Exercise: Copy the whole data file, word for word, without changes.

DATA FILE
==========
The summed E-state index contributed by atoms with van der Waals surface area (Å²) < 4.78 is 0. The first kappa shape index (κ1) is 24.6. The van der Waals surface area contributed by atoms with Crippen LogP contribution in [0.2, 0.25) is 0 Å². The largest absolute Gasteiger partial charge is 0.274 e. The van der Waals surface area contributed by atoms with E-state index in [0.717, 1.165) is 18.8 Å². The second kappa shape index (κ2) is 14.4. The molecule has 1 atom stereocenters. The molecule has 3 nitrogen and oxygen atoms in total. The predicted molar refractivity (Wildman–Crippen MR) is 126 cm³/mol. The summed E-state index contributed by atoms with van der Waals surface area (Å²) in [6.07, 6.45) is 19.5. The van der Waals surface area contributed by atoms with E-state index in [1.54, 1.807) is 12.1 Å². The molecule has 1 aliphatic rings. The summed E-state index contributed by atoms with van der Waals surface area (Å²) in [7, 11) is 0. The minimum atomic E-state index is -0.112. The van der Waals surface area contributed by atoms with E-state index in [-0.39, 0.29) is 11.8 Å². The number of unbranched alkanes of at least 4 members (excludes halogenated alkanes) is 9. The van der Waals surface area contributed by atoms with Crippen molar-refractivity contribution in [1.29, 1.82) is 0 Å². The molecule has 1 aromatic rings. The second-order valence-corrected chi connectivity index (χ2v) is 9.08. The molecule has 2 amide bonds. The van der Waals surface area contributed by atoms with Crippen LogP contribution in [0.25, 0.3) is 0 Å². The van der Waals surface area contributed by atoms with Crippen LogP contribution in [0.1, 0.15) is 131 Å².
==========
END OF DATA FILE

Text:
The summed E-state index contributed by atoms with van der Waals surface area (Å²) < 4.78 is 0. The first kappa shape index (κ1) is 24.6. The van der Waals surface area contributed by atoms with Crippen LogP contribution in [0.2, 0.25) is 0 Å². The largest absolute Gasteiger partial charge is 0.274 e. The van der Waals surface area contributed by atoms with E-state index in [0.717, 1.165) is 18.8 Å². The second kappa shape index (κ2) is 14.4. The molecule has 1 atom stereocenters. The molecule has 3 nitrogen and oxygen atoms in total. The predicted molar refractivity (Wildman–Crippen MR) is 126 cm³/mol. The summed E-state index contributed by atoms with van der Waals surface area (Å²) in [6.07, 6.45) is 19.5. The van der Waals surface area contributed by atoms with E-state index in [1.54, 1.807) is 12.1 Å². The molecule has 1 aliphatic rings. The summed E-state index contributed by atoms with van der Waals surface area (Å²) in [7, 11) is 0. The minimum atomic E-state index is -0.112. The van der Waals surface area contributed by atoms with E-state index in [-0.39, 0.29) is 11.8 Å². The number of unbranched alkanes of at least 4 members (excludes halogenated alkanes) is 9. The van der Waals surface area contributed by atoms with Crippen molar-refractivity contribution in [1.29, 1.82) is 0 Å². The molecule has 1 aromatic rings. The second-order valence-corrected chi connectivity index (χ2v) is 9.08. The molecule has 2 amide bonds. The van der Waals surface area contributed by atoms with Crippen LogP contribution in [0.25, 0.3) is 0 Å². The van der Waals surface area contributed by atoms with Crippen LogP contribution in [0.1, 0.15) is 131 Å².